The third bird had been flushed and had flown out on to the central muddy ridge out from the spit but after the two birds keeping close together had been additionally flushed again and had flown off east towards the fields, I relocated the singleton showing fantastically at just 25 yards range in the bay just south of the jetty.

The amount of variation in this autumn's Rock Pipits at Wilstone has been remarkable, with the initial long-staying bird of a few weeks back having just a pale eye-ring. Yesterday's three individuals all had an invariable amount of white on the lores and above the eye. One was particularly well-marked with quite an obvious whitish supercilium, whilst the other two had just like a short arc of white behind the eye and a diffuse line to the bill. The amount of dark 'washing' on the underparts is very variable between individuals too, but generally brownish in colour (beneath the noticeable streaking, particularly down towards the flanks). All three birds were very white on the lower vent and undertail-coverts.

The bill colour of all three birds was near-identical, being predominantly dark but with some warmth to the lower mandible. They also shared the dark brown leg colour.

It was virtually impossible to see the critical outer tail feather pattern (enabling unequivocal separation of autumn littoralis from petrosus) and the intrinsic variation that exists between both adults and first-winters of all of the pipit species further complicates the matter of racial identification. However, of all inland birds trapped or seen tail-stretching, all have been undoubted littoralis and I remain of the opinion that it is only Scandinavian birds that are undertaking this annual overland migration to wintering grounds in NW France and in the SW of Britain.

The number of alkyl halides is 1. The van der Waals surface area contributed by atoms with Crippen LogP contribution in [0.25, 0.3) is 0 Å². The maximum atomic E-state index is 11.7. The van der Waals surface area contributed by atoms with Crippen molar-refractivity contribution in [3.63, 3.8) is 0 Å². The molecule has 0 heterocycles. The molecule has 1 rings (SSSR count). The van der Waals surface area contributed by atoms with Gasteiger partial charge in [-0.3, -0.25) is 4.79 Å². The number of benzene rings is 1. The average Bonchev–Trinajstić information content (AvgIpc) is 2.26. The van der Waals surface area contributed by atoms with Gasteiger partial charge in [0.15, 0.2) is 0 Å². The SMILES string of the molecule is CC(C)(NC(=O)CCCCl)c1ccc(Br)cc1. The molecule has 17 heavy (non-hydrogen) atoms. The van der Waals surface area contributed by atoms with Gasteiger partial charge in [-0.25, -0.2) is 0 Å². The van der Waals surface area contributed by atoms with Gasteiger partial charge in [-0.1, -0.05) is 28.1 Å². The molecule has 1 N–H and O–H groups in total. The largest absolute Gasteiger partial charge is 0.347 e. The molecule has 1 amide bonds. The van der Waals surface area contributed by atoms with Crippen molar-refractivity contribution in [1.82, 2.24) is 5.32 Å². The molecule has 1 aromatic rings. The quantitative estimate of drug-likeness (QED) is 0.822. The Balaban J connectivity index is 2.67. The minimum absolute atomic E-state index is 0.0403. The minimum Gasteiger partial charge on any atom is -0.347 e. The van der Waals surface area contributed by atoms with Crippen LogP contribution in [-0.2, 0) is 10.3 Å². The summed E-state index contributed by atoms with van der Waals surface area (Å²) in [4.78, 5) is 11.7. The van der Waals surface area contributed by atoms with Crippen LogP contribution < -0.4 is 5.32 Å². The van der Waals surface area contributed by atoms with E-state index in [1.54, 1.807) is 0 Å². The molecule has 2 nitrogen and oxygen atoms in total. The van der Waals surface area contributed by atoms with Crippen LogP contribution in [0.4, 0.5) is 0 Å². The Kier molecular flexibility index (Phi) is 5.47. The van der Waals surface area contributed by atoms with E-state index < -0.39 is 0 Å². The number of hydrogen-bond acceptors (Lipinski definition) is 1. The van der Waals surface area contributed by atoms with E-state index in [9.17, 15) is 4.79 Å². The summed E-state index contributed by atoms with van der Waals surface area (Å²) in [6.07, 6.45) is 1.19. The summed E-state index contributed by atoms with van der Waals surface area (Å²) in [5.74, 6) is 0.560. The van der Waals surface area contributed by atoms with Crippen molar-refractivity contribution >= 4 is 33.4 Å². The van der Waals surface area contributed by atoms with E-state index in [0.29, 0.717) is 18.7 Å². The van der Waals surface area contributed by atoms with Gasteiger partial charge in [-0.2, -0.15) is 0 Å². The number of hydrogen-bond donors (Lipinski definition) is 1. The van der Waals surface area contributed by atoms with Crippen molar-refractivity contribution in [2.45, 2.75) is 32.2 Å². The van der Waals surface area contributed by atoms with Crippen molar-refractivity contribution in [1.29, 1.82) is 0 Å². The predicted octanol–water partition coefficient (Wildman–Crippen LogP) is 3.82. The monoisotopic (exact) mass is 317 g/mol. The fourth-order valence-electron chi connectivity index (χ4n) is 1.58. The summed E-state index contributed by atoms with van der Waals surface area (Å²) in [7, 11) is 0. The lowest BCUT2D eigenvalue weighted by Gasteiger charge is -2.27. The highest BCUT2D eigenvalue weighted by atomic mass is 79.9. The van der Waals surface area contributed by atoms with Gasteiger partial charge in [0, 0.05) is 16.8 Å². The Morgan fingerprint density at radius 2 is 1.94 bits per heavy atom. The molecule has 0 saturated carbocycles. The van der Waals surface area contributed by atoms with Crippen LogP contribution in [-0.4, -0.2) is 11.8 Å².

Wilstone Reservoir last night also yielded a juvenile DUNLIN and 2 RINGED PLOVERS as well as my first winter thrushes - 30 REDWING, 3 Song Thrush and 7 Continental Common Blackbirds being present in the small Poplar wood on the east bank towards dusk (Lee Evans)

Hilfield Gull roost Saturday night (17/10)

An adult and two first-winter MEDITERRANEAN GULLS roosted on Hilfield Park Reservoir last night (Joan Thompson)

Friday, 16 October 2009

Another ROCK PIPIT at Tring and a very late HOBBY

There was a SCANDINAVIAN ROCK PIPIT by the jetty this morning at Wilstone which flew off just after 8am over the poplars in Cemetery Corner. Otherwise one/two Green Sandpipers and a Chinese Water Deer.

Also had a juvenile HOBBY circling over the house this morning - checking back through recent HBC reports this date is actually not the latest for the area. However, I did check very carefully to make sure it wasn't something else! (Roy Hargreaves)

Remember, for all information of birds in the Tring and Ivinghoe Hills area, bookmark my ''BirdingTringReservoirs' site (Lee Evans)

Thursday, 15 October 2009

Anwell Sightings today

Fairly quiet with little moving apart from Skylark.

2 Pintail
2 female Red Crested Pochard on Hollycross Lake
1 female Common Goldeneye
Red Kite
4+ Buzzard
3 Sparrowhawk
1 Kestrel

Usual gathering of Lesser Black Backs and Herring, but no Yellow-legged Gulls today (Phil).

Wednesday, 14 October 2009

Amwell Sightings - Sunday 11 October

This morning (Sunday) at Amwell:

2 Pintail (flew in from Rye Meads at 9:08)
1 Little Egret
1 Yellow-legged Gull

And the following overhead (7.30-12.15):

Skylark - 35 (-> W, NW)
Meadow Pipit - ca. 10
Song Thrush - 94 (-> W, NW)
Starling - 45 (-> S)
Redwing - 6 (-> W)
Chaffinch - 45 (-> W)
Redpoll - 1 (-> W)
Siskin - 1
Crossbill - 9 (all female -> N)
Reed Bunting - 5

Judging from their direction, many of these birds must have arrived from the continent this morning (Jan Hein Steenis)

Saturday, 10 October 2009

OSPREY at Stockers Lake

An OSPREY was present for a second day at Stocker's Lake, Rickmansworth, fishing over the main lake and viewable from the Kingfisher Hide. There were also 5 COMMON CROSBILL in North Mymms Park today

More ROCK PIPITS at Wilstone